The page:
This is my fourth post in the Inferential Genealogy series. My previous posts can be found below:
The IG study group met on Sunday, June 19 to discuss Case 3. If Case 2 kicked my butt, then Case 3 was like Mike Tyson. I have never been so confused, so frustrated, or so intent on solving a case for a class … it was fantastic!
The case we were given was about Charles D. McLain. From the introduction, we learn that he married Ida May Tucker in 1871 and divorced in 1879. He seemingly materialized out of nowhere in 1871 to wed Ida and disappeared afterward. There was speculation that he had died, changed his name, or moved to Canada. Finding him and his origin required comparing his records with those of another woman’s husband and a man with another name. Our focused goal was to identify the parents of Charles D. McLain who married Ida May Tucker. We were told nothing of where they lived, married, or anything. No sweat.
We were given a series of 10 documents to identify and analyze … this time without the guiding commentary of Tom Jones, Ph.D., CG, CGL, FASG, FUGA, FNGS. The documents ranged from marriage records to divorce records to probate records and census records. There was even a Pedigree Resource File record and an Ancestral File record from FamilySearch. More on those later.
The identification part (you know, where you just write down all the “pertinent” information in a document) went far smoother than with Case 2. Maybe I just thought it did because I didn’t have Dr. Jones urging me to find something I just wasn’t seeing … maybe it was because we were looking at digital scans of the actual documents … who knows? Regardless, I felt a lot better about this case.
Then I started analyzing. Then I got really confused.
First of all, the names Charles, David, and James should be outlawed. Today.
I started a Word document with a list of the documents and wrote out everything I found in each one. Then I put them in chronological order (no, they weren’t given to us that way). I only got more confused. So I went through each document and tried to sketch some sort of relationship tree on paper …
No, that wasn’t it either. This case was like a Rubik’s cube … just when you think you’re solving it, you look from another direction and you’ve only made it worse!
Maybe the problem wasn’t so much the names as it the dates. I took a hint from Case 2 and (Excel goddess that I am) made a spreadsheet. It was strictly so I could try to match the men in the case to the appropriate age at the time each document was created.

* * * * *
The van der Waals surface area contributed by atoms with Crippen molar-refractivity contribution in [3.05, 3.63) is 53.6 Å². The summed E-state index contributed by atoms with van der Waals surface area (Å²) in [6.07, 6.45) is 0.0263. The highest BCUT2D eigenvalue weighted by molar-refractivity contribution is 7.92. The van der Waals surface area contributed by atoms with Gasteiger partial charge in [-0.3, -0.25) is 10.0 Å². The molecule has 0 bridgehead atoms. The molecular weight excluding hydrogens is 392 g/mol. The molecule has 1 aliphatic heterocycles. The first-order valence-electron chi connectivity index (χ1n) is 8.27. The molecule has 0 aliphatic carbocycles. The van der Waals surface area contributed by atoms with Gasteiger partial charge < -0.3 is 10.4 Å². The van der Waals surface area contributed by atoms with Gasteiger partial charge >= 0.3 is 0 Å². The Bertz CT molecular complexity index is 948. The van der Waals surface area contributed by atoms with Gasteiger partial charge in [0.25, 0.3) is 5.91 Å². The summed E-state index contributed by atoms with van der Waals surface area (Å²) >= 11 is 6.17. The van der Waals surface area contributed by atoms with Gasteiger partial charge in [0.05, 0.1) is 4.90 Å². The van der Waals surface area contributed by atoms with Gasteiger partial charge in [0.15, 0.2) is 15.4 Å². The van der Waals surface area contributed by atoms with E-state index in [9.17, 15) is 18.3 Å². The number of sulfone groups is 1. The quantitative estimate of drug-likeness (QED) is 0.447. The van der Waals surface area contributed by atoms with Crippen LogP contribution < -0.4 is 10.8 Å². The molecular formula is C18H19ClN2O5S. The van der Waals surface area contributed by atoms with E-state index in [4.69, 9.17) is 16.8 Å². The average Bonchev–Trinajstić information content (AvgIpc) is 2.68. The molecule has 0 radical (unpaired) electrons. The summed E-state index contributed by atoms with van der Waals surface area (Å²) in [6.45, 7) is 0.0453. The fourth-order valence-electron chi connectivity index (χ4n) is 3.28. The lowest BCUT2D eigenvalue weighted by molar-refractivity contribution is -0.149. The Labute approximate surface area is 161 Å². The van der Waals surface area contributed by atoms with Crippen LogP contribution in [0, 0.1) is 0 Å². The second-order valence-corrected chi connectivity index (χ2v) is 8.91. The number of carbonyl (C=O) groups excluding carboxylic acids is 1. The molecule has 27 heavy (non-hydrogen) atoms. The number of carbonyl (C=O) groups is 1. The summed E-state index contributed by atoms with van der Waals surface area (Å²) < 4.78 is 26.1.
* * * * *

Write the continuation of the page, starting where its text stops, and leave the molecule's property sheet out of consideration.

This was actually quite helpful. So I figured the evidence showed that we were talking about two different people.
Then I listened to Dr. Jones’ conclusion. Well, let’s just say … not even close.
Ultimately, when we met on Sunday to discuss the case, everyone was just as flummoxed as I was. I mentioned that I had done a spreadsheet to help figure it out, and another group member spoke up and said that he had done one as well. So that (and the fact that we determined we had an awful lot of contradictory evidence) led to our next assignment. Create a more extensive spreadsheet to analyze each document and get to the bottom of this case. (Again, sorry guys!). We would meet again on Tuesday (yesterday) and discuss our findings. I was very impressed with the spreadsheets that everyone put together. For the most part, they were pretty similar, but each and every one put a slightly different spin on the information and the way it was analyzed. That was awesome to see, and it helped me see that sometimes you have to look at the evidence from different angles to see the whole picture.
We came to the conclusion that based upon the information contained in the documents we were given (and completely discounting the unsourced, undocumented PRF and Ancestral File information) was inconclusive. It was basically unanimous.
There were some issues with this one — maybe not as many as with Case 2 — but still, some. For one, the citations for two of the documents we were given were swapped. That was confusing as heck. (Only) one of the documents was, we determined, a recreation. During our Sunday chat, we went and found the actual document – one on Ancestry.com and the other on Footnote.com. I know … how bad can it be, right? Well, the “recreated” document listed the head of household as “Joe” McLane, where the scanned original listed him as “J.” McLane. When you’re looking for someone named “James,” it kinda matters. There were some other issues in the conclusion with assumptions that were made based on evidence we didn’t have and not being able to see entire documents. There was a whole list of stuff we wanted to research further.
There were also a lot of positives from this case. Here is what I took away from this case:
- I learned about how valuable a spreadsheet could be in evaluating evidence in the context of ALL the evidence.
- I learned that in documents there is sometimes information that you can’t see.
- I learned that even though you may have enough evidence, it may not be the right evidence.
- I am proud to be a member of this group with all of these incredible people. You guys made all the hard work enjoyable!
So now that we’re done, we are going to write up our findings about the entire course, compile everyone’s thoughts and recommendations, and present them to Dr. Jones. We meet again next Tuesday at the Just Genealogy Fire Pit to wrap things up.
I want to give special thanks to DearMYRTLE (aka Clarise Beaumont for putting this study group together and being our moderator, instructor, and cheerleader … and FamilySearch and Dr. Tom Jones for putting these free courses out there for everyone. All problems with the content of the actual cases aside, I do feel like the inferential genealogy process has helped me learn new ways to think outside the box — which is a success in my book!
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